• This part made it clear for me "So it's not telling the ContentView to be the same frame size as the displayed ScrollView frame, it's rather telling Scrollview that the ContentView is its content". – Recycled Steel Jul 1 '15 at 11:26
  • So far, the most clarified answer! Thank you! thumbs up! – Bruno Paulino Jul 29 '15 at 1:56
  • Thanks Doug. Your "if you want a vertically scrolling set of [ ]....you set a constraint to make the ContentView width equal to the ViewController View's width, that takes care of the width" fixed a lot of headache for me. I was setting both the ContentView's width and height equal to the ViewController's view. I deleted the equal height and that fixed a lot of constraints issues. Thanks! – Pangu Feb 10 '16 at 3:51
  • Bro you made my day!! – ViruMax Jun 30 '16 at 10:10
  • 1
    Great answer, nobody mentions "pin Label3's bottom to ContentView's bottom". Saved my life! – Berat Baran Cevik Dec 13 '16 at 16:55

This is an example of how I have laid out a pure autolayout UIScrollView with a container view. I've commented to make it clearer:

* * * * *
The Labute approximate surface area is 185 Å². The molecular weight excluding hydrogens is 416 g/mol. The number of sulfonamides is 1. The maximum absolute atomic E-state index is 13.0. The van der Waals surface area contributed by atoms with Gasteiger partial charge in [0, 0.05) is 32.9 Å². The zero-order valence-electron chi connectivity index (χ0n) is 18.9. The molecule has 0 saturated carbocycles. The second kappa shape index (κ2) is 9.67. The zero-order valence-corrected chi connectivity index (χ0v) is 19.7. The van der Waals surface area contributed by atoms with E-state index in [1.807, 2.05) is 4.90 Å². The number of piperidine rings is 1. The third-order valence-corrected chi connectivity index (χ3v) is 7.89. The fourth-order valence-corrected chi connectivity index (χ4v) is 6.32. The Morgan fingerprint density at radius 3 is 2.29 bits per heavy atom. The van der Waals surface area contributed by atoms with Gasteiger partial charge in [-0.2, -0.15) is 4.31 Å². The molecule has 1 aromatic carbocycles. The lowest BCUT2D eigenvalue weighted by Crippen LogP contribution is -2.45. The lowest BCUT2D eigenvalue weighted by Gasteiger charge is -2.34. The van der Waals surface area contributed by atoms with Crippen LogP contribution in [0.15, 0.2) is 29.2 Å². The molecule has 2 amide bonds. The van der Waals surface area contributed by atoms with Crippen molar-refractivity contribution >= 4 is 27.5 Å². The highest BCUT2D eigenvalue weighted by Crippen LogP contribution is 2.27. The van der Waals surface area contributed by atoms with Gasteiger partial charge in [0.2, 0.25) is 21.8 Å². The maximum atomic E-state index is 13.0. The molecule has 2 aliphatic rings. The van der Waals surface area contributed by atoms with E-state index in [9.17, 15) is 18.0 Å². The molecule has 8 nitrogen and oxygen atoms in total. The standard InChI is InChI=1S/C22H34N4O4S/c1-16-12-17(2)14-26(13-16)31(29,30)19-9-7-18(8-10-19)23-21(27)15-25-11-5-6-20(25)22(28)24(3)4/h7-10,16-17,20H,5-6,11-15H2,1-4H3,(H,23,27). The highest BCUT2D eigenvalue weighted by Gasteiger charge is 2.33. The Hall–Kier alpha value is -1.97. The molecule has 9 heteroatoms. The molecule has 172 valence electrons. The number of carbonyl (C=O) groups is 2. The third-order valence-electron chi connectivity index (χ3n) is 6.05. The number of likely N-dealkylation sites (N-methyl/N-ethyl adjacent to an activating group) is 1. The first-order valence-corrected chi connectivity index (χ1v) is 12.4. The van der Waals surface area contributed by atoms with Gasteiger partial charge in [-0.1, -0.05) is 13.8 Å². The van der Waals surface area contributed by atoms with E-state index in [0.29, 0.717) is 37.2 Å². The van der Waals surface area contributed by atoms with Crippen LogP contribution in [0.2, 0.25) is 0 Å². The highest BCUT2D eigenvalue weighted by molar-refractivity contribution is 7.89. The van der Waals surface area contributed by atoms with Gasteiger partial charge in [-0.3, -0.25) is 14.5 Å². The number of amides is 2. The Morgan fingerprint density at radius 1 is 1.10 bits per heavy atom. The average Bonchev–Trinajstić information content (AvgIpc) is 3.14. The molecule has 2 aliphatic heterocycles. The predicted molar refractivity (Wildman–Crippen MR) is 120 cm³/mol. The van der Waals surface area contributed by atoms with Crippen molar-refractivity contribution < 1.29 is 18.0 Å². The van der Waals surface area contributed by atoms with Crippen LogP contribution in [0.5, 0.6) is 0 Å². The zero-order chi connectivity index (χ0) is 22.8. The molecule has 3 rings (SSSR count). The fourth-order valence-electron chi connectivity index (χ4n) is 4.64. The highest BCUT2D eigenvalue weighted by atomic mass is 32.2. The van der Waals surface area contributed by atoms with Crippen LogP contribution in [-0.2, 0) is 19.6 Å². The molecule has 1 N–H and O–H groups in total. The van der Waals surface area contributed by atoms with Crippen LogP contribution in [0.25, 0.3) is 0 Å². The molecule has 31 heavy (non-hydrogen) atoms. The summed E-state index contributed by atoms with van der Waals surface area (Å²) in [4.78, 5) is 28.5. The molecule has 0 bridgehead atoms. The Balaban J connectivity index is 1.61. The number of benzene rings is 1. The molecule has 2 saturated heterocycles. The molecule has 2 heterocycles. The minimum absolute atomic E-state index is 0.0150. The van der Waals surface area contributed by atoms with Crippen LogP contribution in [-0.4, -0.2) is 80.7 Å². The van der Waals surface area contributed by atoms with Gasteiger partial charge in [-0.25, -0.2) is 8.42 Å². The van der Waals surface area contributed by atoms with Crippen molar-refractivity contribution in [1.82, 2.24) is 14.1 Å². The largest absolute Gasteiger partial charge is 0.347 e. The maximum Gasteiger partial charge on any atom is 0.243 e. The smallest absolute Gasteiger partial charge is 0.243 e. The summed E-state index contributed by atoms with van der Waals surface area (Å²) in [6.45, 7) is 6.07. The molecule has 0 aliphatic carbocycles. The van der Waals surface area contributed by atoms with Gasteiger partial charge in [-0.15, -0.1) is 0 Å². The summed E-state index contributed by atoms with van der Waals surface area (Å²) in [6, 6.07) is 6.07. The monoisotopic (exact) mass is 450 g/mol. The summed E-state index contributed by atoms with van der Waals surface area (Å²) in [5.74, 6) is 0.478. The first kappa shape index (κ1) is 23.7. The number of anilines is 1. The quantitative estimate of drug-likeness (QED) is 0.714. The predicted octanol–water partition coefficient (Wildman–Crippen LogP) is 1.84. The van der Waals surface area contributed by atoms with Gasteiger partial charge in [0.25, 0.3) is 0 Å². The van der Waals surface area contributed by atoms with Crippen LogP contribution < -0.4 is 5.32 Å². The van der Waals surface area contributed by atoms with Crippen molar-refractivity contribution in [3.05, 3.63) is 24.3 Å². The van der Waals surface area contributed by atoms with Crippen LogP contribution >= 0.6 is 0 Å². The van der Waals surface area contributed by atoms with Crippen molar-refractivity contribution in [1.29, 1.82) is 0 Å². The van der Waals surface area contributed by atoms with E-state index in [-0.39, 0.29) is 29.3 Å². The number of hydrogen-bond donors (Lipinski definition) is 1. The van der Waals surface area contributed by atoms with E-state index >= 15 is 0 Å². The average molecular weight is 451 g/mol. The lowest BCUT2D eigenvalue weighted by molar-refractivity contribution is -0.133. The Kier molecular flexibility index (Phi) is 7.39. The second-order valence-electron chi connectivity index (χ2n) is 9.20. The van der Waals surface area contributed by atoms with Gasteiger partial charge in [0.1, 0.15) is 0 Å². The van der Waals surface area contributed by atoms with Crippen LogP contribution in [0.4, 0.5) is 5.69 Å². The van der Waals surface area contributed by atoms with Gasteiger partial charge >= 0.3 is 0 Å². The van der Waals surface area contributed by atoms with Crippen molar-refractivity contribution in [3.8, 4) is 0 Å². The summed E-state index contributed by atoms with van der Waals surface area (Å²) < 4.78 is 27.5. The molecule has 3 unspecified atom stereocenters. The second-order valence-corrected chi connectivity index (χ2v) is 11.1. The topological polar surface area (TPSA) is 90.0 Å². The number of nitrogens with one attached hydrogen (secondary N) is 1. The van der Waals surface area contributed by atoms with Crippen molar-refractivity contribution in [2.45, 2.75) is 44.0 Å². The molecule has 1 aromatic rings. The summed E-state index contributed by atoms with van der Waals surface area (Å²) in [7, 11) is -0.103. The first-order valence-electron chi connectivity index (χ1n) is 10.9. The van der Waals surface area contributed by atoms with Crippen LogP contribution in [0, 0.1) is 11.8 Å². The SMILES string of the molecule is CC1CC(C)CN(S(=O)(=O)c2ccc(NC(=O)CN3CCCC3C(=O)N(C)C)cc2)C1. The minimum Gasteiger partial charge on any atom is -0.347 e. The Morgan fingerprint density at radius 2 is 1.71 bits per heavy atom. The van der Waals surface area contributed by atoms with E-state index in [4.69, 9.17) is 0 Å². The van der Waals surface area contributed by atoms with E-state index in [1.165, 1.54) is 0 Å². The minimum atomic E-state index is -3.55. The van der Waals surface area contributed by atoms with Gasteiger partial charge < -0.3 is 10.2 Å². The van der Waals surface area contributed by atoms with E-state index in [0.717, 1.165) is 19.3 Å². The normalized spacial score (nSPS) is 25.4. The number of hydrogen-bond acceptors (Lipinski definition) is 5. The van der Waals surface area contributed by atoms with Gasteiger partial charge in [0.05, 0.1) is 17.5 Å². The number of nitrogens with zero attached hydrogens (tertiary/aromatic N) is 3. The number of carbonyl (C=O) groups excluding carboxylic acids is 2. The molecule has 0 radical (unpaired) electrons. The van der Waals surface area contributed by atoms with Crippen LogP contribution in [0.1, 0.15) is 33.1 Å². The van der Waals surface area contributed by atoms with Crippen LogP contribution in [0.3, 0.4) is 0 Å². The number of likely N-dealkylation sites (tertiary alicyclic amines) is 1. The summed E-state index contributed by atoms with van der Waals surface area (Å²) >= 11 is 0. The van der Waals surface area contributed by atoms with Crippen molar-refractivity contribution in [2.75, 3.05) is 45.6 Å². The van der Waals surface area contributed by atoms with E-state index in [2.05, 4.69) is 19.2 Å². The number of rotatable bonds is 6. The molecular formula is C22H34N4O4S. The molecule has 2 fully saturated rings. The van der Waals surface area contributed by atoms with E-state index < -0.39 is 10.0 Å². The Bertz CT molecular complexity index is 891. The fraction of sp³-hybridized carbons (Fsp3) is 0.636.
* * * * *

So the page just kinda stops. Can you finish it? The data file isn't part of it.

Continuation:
container is a standard UIView and body is a UITextView

- (void)viewDidLoad
    [super viewDidLoad];

    //add scrollview
    [self.view addSubview:self.scrollView];

    //add container view
    [self.scrollView addSubview:self.container];

    //body as subview of container (body size is undetermined)
    [self.container addSubview:self.body];

    NSDictionary *views = @{@"scrollView" : self.scrollView, @"container" : self.container, @"body" : self.body};
    NSDictionary *metrics = @{@"margin" : @(100)};

    //constrain scrollview to superview, pin all edges
    [self.view addConstraints:[NSLayoutConstraint constraintsWithVisualFormat:@"V:|[scrollView]|" options:kNilOptions metrics:metrics views:views]];